4.1.4.1.2. Good Friday marks the day of the crucifixion of Jesus Christ. Some people attend special church services and these services do not use organs or bells representing the solemn time with Jesus being dead. Most Christians do not eat meat and instead eat fish. Good Friday is also a fast day meaning that Christians do not eat anything between meals representing their sacrifice to Christ as he died to save Christians from their sins.

4.1.5. Easter Sunday

4.1.5.1. April 12, 2020 (Date Varies)

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4.1.5.1.2. Easter Sunday is the day Christians celebrate the resurrection of the body of Jesus Christ. Church services are celebratory, rejoicing over the resurrection of Christ. Churches are decorated with spring flowers and many Germans have special breakfasts, lunches, and/or dinners with friends and family. People give and receive easter eggs which are usually chocolate or hard boiled. The hard-boiled eggs are decorated with paint or dye and are hidden for easter egg hunts.

4.1.6. Easter Monday

4.1.6.1. April 13, 2020 (Date Varies)

4.1.6.1.1. Easter Monday is a continuation of Easter Sunday with more egg hunts and church services. In some parts of Germany, especially Southern Germany, early-morning candle-lit parades are held to represent the walks Jesus took when he rose from the dead. In the afternoon

4.1.7. Labour Day

4.1.7.1. May 1, 2020

4.1.7.1.1. https://c.tadst.com/gfx/750w/may-day-germany.jpg

4.1.7.1.2. Labour Day, also known as May Day, celebrates German workers and their contributions to society. Traditionally, people believed witches held Walpurgis Night celebrations from April 30 to May 1 at the summit of Blocksberg, a mountain in Saxony-Anhalt. For these reasons, people lit fires and dances around the fires to scare of the witches and evil spirits. People still light fires and young kids like to prank others as though witches were intruding. Finally, people organize or attend military marches or rallies to celebrate workers' rights.

4.1.8. Mother's Day

4.1.8.1. May 10, 2020 (Date Varies)

4.1.8.1.1. https://angelikasgerman.co.uk/wp-content/uploads/2016/05/Alles-Liebe-zum-Muttertag.png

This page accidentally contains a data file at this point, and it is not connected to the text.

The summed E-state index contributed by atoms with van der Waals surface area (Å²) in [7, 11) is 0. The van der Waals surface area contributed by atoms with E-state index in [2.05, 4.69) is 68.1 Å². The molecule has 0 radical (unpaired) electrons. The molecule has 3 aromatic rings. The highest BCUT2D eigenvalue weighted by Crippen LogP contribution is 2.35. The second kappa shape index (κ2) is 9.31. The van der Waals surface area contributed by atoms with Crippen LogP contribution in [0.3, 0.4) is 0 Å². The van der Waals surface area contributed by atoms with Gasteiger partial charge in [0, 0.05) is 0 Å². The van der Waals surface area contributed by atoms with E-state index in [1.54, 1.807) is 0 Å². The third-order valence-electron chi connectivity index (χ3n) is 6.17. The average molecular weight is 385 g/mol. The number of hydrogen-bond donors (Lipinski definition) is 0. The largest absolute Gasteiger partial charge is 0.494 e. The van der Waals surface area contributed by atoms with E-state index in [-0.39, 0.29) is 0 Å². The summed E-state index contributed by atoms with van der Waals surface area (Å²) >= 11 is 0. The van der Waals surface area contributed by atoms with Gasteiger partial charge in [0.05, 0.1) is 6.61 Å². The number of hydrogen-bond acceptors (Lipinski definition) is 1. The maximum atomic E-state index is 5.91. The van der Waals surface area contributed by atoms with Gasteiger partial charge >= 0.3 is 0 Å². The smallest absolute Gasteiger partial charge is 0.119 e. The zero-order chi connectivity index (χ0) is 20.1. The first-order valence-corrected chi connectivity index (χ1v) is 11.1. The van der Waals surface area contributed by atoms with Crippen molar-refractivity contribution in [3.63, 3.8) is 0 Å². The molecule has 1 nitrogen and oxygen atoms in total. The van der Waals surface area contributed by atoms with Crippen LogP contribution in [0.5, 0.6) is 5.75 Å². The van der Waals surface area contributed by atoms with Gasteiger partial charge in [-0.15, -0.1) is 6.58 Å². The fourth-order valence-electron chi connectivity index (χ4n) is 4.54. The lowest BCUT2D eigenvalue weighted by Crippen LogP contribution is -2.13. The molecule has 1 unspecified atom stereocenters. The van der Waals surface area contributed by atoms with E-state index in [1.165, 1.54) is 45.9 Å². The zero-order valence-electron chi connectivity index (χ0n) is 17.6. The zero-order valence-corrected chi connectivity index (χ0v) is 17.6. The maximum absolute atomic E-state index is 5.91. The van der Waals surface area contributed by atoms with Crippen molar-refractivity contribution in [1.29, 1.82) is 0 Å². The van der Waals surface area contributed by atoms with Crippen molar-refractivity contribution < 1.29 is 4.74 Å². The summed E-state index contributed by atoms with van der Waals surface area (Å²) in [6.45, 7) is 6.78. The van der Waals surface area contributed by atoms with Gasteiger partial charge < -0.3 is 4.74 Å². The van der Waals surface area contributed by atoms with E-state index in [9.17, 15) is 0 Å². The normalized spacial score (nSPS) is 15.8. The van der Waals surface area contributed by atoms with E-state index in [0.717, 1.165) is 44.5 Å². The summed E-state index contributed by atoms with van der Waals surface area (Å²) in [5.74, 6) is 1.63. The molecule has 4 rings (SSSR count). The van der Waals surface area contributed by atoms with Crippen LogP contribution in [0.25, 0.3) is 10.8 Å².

4.1.8.1.2. Mother's Day is celebrated on the second Sunday of May. Flowers, gifts and chocolates are handed out to mothers. Up until WWII, it was common to give mothers a metal for bringing up their children.

4.1.9. Ascension Day

4.1.9.1. May 21, 2020 (Date Varies)

4.1.9.1.1. https://static.officeholidays.com/images/1280x853c/ascension_day.jpg

4.1.9.1.2. Ascension Day is celebrated 40 days after Easter when Jesus Christ ascends into heaven. Father's Day is also celebrated on Ascension Day, and they are handed out gifts after Ascension Day parades. Ascension Day is celebrated by Christians, especially Catholics. On Ascension Day, people attend special church services and four special bible texts are read. The International Charlemagne Prize is given in Aachen. The prize is presented to someone who contributed something valuable to humanity and world peace. The prize was named after Charlemagne (Charles the Great), who was the king of the Franks from 768 CE until 814 CE. Aachen was Charlemagne's capital city and exerted lot of effort to establish peace between tribes at war with one another in and around his kingdom. As part of the Father's Day celebrations, males spend the day together and enjoy outdoor activities.

4.1.10. Whit Monday

4.1.10.1. June 1, 2020 (Date Varies)

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4.1.10.1.2. Whit Monday is also known as Pentecost Monday. It is celebrated 50 days after Easter and is the last holiday of the Easter season. People attend special church services and there are full-week Pentecost celebrations. Traditionally, Germans believed evil spirits were active on this night and would steal possessions that were not locked away. This is known as the night of unrest. Today, children play the role of the evil spirits and take agriculture tools garden benches and move them to other properties. Young men also nail birch branches to the houses of the young women they would like to marry.